Hair in the Air
I spent Saturday 5 October 2019 at Wonderboom National Airport with the wonderful ‘Little Annie’ Antonov family where they flew disadvantaged children as well as some children who had cancer. The day was supported by the management at Wonderboom as well as the Tshwane MMC for transport and several media organisations.
Thank you to those precious people who care about the promotion of flight and always deliver the most interesting flying promotions. We all need to support this wonderful aviation charity organisation that really shows it is making adifference in our community.
One of the ideas was to cut volunteer passengers’ hair whilst the aircraft was flying and this was undertaken by two local hairstylists Sue van den Bergh and Henry Wakefield who had Veronica Hewett and Kayleigh Weiss seated in deck chairs for the exercise.
On Saturday 5 October, I had the privilege of having my hair cut in the air whilst flying in ‘Little Annie.’ I am 65 years old. This was definitely something I never experienced before. I was scared, but all the fears that flushed over me soon disappeared. I met the crew of the aircraft Little Annie, stylist Sue and Henry, the editor of African Pilot Athol Franz, a little girl called Kayleigh, who had her beautiful long hair cut off for cancer aware11ess and many more people I can’t remember. This was also an event to give a little something back to the community which is not as fortunate as I am. Thank you to everybody for this wonderful experience. The memories will stay with me for a very long time.
Judy Weiss – mother of Kayleigh Weiss:
My daughter Kayleigh Weiss who is ten years of age attends Rietondale Primary School where she is a Grade 4 student. On Saturday 5th October, Kayleigh did not know anything about ‘the Hair in the Air function’ as it all came as one big surprise. I told her before the flight in Little Annie, that her hair would be cut during the flight and it will be the first time that anything like this has happened in the air. The first thing Kayleigh said was:”Mom, I would like to donate more of my hair for CANSA.” She was very happy to be able to donate her second ponytail within seven months.
Renier a very dear friend of our family had been fighting his cancer battle for a long time. He was a man who was very proud and a very neat person, especially when it came to his hair. Kayleigh once asked me: “Mommy, does the wind even blow Uncle Renier’s hair or does he ever have a bad hair day?” Renier started his chemotherapy and the next thing, he had lost all his hair. So from the most beautiful hair to absolutely nothing was a huge shock to Kayleigh and her siblings and she asked me, “Whatever happened to uncle Renier’s hair?” That is when I explained to my children what cancer is all about and that sometimes even babies and children get cancer and hair loss is what happens to them once they start with the chemotherapy treatment. Kayleigh was very shocked and touched by everything she was told. In January this year, Renier passed away and my children were devastated. The first thing Kayleigh said to me was: “Mon1my, now uncle Renier is in heaven will his hair grow back?”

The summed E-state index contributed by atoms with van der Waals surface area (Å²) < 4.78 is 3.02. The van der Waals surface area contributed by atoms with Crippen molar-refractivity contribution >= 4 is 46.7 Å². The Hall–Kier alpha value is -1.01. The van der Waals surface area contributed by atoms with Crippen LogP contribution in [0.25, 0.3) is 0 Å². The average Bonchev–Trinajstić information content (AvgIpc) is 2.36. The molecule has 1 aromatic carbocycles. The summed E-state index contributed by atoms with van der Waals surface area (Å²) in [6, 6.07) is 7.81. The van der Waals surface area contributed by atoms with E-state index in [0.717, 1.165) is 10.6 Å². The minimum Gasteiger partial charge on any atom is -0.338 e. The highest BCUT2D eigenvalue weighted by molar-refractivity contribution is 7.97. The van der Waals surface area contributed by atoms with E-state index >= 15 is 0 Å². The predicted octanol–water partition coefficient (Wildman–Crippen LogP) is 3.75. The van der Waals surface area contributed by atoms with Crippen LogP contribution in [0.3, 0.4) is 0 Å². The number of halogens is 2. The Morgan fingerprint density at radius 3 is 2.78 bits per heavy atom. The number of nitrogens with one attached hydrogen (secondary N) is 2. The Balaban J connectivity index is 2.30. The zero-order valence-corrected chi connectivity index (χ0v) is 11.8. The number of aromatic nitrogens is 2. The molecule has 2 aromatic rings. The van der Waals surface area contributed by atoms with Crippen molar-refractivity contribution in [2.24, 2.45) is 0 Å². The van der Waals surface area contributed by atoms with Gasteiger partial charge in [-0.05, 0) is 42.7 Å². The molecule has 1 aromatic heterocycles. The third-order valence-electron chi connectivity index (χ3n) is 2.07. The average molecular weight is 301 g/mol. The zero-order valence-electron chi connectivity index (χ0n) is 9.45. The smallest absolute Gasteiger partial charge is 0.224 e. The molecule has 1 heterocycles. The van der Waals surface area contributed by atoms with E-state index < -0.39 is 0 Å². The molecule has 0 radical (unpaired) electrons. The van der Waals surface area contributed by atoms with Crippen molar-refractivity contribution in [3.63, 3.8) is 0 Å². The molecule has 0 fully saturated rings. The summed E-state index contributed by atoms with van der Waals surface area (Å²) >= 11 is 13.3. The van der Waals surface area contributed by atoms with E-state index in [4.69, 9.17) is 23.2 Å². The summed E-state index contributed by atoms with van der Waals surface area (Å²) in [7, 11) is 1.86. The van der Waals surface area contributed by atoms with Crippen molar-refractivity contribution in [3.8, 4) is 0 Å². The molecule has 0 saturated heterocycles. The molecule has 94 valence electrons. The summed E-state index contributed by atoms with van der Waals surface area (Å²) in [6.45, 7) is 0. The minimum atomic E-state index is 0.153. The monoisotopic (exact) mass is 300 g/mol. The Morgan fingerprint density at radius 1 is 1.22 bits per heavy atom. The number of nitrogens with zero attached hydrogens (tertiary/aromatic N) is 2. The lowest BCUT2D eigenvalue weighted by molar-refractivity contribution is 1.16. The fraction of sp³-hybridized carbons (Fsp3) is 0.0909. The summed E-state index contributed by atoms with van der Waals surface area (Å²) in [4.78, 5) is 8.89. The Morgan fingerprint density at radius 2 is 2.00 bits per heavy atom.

A week after Renier’s death, Kayleigh came to me and asked me if I had heard of CANSA, where one can donate one’s hair and then wigs are made from the hair for cancer patients. I said to her that I had heard about it. Kayleigh then announced that she wished to donate her long hair. I agreed and we measured her hair. The length was 98cms. Kayleigh said 25cms of hai1· was required to make one wig so if the hairdresser cut off 30cms then there would be more than enough hair excluding split ends. On 8 March 2019 (CANSA Shavathon day), Kayleigh cut off 30cms from her hair. She wrote a short letter and placed it inside the bag with her ponytail and we took it to the CANSA offices where she donated her ponytail. That was
a wonderful experience for Kayleigh and she was so happy about her donation as well as the ‘thank you mail’ she received from CANSA for her donation.
The challenges of teaching my children the difference between right and wrong, to have morals and standards and always remember that there are people who are less fortunate than us, is something that stuck in Kayleigh’s head and I know I had done something right. She always puts other people’s needs and happiness before herself and always thinks of other people first and that makes me so proud to be her mommy. I also had long hair when I was younger and I remember how I felt about my hair. For a little girl, her hair is her pride and joy and every girl wants to be a Rapunzel. (Rapunzel is a German fairy tale about a young woman named Rapunzel who had very long hair and who lived alone in a tower, held captive by a witch). However, all my lovely Kayleigh could think about is that her hair is a potential wig for a person who does not have any hair! Words cannot begin to describe my pride.
When Kayleigh was asked by a neighbour about her very short hair, Kayleigh responded by saying: “It is only hair, it will grow back. Some adults and children are not so fortunate, and have lost all their hair. When my hair grows back, I will cut it off again for CANSA.”
My heart burst with pride once more!
Thank you to the ‘Little Annie’ team for inviting African Pilot to cover this event. Watch the YouTube Video:
Source: African Pilot Fri, 1st November 2019, pg.64